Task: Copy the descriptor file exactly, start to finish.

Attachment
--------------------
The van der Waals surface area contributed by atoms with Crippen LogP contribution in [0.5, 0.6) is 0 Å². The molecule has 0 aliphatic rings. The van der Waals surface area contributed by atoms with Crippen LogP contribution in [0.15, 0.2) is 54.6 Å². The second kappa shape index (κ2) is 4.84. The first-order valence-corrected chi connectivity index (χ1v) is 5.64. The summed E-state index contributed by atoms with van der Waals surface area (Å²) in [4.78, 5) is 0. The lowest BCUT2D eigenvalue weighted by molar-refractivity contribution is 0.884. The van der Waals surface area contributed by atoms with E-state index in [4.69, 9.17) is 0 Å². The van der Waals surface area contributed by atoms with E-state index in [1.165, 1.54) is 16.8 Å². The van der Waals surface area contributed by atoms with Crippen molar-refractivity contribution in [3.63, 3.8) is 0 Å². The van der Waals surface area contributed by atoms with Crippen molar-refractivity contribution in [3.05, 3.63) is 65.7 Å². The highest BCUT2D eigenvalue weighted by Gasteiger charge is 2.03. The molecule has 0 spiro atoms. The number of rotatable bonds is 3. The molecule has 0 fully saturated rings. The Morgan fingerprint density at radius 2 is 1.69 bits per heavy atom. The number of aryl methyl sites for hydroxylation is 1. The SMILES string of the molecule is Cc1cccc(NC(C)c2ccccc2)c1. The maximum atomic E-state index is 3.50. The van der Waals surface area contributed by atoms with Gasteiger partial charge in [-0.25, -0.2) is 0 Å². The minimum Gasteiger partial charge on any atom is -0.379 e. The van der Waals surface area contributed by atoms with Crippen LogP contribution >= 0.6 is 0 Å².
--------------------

The van der Waals surface area contributed by atoms with Crippen LogP contribution in [0.5, 0.6) is 0 Å². The molecule has 0 aliphatic rings. The van der Waals surface area contributed by atoms with Crippen LogP contribution in [0.15, 0.2) is 54.6 Å². The second kappa shape index (κ2) is 4.84. The first-order valence-corrected chi connectivity index (χ1v) is 5.64. The summed E-state index contributed by atoms with van der Waals surface area (Å²) in [4.78, 5) is 0. The lowest BCUT2D eigenvalue weighted by molar-refractivity contribution is 0.884. The van der Waals surface area contributed by atoms with E-state index in [4.69, 9.17) is 0 Å². The van der Waals surface area contributed by atoms with E-state index in [1.165, 1.54) is 16.8 Å². The van der Waals surface area contributed by atoms with Crippen molar-refractivity contribution in [3.63, 3.8) is 0 Å². The van der Waals surface area contributed by atoms with Crippen molar-refractivity contribution in [3.05, 3.63) is 65.7 Å². The highest BCUT2D eigenvalue weighted by Gasteiger charge is 2.03. The molecule has 0 spiro atoms. The number of rotatable bonds is 3. The molecule has 0 fully saturated rings. The Morgan fingerprint density at radius 2 is 1.69 bits per heavy atom. The number of aryl methyl sites for hydroxylation is 1. The SMILES string of the molecule is Cc1cccc(NC(C)c2ccccc2)c1. The maximum atomic E-state index is 3.50. The van der Waals surface area contributed by atoms with Gasteiger partial charge in [-0.25, -0.2) is 0 Å². The minimum Gasteiger partial charge on any atom is -0.379 e. The van der Waals surface area contributed by atoms with Crippen LogP contribution >= 0.6 is 0 Å².